By Debra Wood, RN, contributor
August 10, 2013 - When an internal disagreement between two organizations committed to excellence in nursing education escalated to the courts, the Hon. Anil Singh of the New York Supreme Court upheld the position of the parent organization, the National League for Nursing (NLN).
Beverly Malone, PhD, RN, FAAN, reports NLN is establishing a new accreditation program.
“Our colleagues at the former NLNAC (National League for Nursing Accrediting Commission) now ACEN (Accreditation Commission for Education in Nursing), wanted to be totally separated, not be a subsidiary anymore,” said Beverly Malone, PhD, RN, FAAN, chief executive officer of NLN in New York.
On that point the two organizations agree. Additionally, both organizations want to ensure students and nursing programs are not jeopardized.
ACEN maintains that to keep its designation as a Title IV gatekeeper, which allows the schools it accredits to participate in the Federal Student Aid Program, it must be completely separate and independent from the NLN.
“We want to continue to be a Title IV gatekeeper, because we feel that is part of our mission,” said Sharon J. Tanner, EdD, MSN, RN, chief executive officer of ACEN in Atlanta. “In order to do that, we have to be separate and independent of the trade association. There is a disagreement about whether or not that should happen.”
Sharon J. Tanner, EdD, MSN, RN, wants ACEN to be separate and independent from NLN.
Accreditation entails an external review and aims to ensure a nursing program will prepare graduates in accordance with best practices so they are ready to care for patients. ACEN accredits about 1,300 nursing programs with about 200 more pending, and has 600 volunteer evaluators, Tanner said.
The U.S. Department of Education (DOE) did not return a request for information on its position. Malone said the department requires a firewall but does not dictate how to structure an accrediting body’s organization.
Court documents show the DOE regulations provide that members of the accrediting agency cannot be elected or selected by the board or chief executive of any related trade or membership association; one member of the board must be a representative of the public; the agency must have implemented conflict of interest guidelines; dues to the accrediting agency are paid separately from dues paid to the affiliated organization; and the agency must determine its own budget without review of another entity.”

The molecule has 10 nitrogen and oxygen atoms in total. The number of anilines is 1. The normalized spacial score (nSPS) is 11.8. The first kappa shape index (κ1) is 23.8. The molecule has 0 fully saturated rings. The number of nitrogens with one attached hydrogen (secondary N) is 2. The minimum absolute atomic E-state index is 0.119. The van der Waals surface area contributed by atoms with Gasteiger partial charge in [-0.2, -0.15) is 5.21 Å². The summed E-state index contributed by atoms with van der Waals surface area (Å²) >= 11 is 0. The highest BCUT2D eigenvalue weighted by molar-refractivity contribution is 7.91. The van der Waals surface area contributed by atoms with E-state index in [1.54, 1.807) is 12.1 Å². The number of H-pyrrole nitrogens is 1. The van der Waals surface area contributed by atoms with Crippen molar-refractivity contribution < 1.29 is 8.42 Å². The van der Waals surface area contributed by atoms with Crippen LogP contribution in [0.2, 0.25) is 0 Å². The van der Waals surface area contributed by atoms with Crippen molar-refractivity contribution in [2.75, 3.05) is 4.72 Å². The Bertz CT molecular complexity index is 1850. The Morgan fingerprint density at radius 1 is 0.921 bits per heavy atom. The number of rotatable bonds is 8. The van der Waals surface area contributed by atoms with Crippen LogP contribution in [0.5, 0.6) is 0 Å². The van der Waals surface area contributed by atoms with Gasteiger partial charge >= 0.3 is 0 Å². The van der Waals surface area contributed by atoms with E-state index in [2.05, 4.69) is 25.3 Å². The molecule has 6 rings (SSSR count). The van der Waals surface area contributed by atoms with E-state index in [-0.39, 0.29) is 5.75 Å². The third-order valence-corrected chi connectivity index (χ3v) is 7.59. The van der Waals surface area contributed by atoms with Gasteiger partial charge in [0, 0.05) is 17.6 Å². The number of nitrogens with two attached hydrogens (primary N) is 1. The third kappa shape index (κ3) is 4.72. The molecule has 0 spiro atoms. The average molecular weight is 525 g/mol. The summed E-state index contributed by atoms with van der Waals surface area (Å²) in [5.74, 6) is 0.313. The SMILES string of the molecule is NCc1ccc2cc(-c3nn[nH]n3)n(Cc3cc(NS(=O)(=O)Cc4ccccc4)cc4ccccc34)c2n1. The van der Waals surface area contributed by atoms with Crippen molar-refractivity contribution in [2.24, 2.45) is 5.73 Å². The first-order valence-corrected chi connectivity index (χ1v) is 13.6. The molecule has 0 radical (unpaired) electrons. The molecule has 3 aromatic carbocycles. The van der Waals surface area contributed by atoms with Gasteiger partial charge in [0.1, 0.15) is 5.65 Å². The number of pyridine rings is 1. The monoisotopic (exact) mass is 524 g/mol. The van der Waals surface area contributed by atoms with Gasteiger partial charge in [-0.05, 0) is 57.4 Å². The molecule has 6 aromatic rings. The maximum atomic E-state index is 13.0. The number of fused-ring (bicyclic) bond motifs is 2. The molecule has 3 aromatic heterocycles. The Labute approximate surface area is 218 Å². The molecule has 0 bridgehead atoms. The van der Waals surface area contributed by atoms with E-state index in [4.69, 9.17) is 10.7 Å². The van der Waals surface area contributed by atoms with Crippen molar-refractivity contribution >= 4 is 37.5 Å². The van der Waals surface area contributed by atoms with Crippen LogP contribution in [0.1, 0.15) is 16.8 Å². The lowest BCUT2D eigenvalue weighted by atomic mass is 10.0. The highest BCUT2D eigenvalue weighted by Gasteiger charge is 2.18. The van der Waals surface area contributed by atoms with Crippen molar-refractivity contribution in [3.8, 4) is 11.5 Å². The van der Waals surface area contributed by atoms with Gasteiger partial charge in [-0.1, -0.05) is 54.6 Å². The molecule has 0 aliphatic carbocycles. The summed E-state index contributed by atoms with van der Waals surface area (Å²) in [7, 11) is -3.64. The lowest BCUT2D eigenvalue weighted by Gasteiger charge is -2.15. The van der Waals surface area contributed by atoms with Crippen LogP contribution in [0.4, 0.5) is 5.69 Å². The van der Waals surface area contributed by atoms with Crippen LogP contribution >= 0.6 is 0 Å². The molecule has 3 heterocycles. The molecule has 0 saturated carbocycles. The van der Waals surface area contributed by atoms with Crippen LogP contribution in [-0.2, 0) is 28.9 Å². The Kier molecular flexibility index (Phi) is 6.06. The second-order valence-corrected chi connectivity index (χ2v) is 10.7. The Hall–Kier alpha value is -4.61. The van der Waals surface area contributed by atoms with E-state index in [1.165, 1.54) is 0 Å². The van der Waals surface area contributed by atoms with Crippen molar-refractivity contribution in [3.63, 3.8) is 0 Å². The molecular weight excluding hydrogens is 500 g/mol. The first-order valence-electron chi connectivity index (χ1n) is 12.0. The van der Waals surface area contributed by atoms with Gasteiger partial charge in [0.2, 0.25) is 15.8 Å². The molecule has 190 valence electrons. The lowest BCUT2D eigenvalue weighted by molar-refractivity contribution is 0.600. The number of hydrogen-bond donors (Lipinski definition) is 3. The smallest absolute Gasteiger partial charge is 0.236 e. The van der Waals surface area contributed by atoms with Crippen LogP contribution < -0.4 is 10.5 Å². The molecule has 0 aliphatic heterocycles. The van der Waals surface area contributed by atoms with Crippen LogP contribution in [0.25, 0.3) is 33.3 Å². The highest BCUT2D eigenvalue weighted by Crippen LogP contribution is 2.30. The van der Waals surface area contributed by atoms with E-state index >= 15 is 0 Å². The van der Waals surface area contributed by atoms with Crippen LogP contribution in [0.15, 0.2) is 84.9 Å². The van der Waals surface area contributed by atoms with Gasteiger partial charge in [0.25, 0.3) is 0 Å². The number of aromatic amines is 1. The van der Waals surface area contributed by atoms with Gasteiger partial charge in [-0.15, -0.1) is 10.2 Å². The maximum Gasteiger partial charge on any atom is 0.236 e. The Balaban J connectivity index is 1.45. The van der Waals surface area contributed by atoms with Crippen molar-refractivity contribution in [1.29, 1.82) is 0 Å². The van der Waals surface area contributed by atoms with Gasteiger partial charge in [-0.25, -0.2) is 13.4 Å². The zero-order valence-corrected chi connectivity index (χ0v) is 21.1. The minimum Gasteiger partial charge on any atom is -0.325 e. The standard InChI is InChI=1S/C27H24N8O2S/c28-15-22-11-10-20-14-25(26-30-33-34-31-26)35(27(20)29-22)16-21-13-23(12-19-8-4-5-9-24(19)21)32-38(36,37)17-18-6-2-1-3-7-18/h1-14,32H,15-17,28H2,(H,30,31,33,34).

“They want to make sure the members who are accredited do not have the ability to influence the accrediting body,” Malone said. “Our colleagues took it a few steps down the road.”
The NLN has been accrediting nursing programs since the 1950s.
NLN established the NLNAC in 1997, within NLN. Then in 2001, it legally incorporated NLNAC as a separate subsidiary to be located in New York, to meet the separate and independent requirement. The bylaws left NLN in control of nonaccreditation and general corporate matters. The two entered into contracts for a trademark licensing agreement and a sublease of office space, which are now in dispute.
NLNAC moved to Atlanta in 2009, which violated the agreement, according to NLN, and in 2011, NLNAC filed a lawsuit in Georgia to sever all ties with NLN and nullify all contracts, which is still pending.
NLN filed a lawsuit against NLNAC, seeking damages for the breach of contract, and the following year sought to dissolve NLNAC. The court denied the dissolution and found that it could jeopardize accredited programs and leave nursing schools and students in a “precarious position.”
Earlier this year, NLNAC changed its name to the Accreditation Commission for Education in Nursing. It also attempted to amend its bylaws and articles of incorporation and remove NLN as the principal member of NLNAC.
Judge Singh in the New York Supreme Court determined that NLNAC did not follow statutory requirements of New York Not-for-Profit Corporation Law and that NLN was not given an opportunity to vote on the amendments, even though NLN’s consent was required to amend the certificate of incorporation and the bylaws.
In light of the win in court, NLN’s lawyers have proposed a settlement document, asking for $2 million in rent, real estate taxes and for the trademark agreement, monies that have been held in escrow.
Court documents indicate that NLN is willing to work with NLNAC to amend the bylaws to ensure compliance with Department of Education regulations.
ACEN plans to appeal the New York court ruling. In a letter to colleagues, it pledged to continue site visits and other activities. It remains a U.S. Department of Education-recognized accrediting agency for all six types of nursing programs, including practical and diploma programs.
“We want to serve as many nursing programs and nursing students that we can,” Tanner said.
NLN meanwhile has launched plans for a new accreditation department within the organization, but with a firewall, and is working with an analyst within the Department of Education. It hopes to begin conducting site visits in September 2014.
“Our members deserve a full Department of Education-recognized accrediting service, one where there is a commitment to the well-being of the schools, and we want to provide that,” “There is no way I can assure we can provide that with the present status of our colleagues at NLNAC/ACEN. I have no relationship with the program, even though they are still part of us.”
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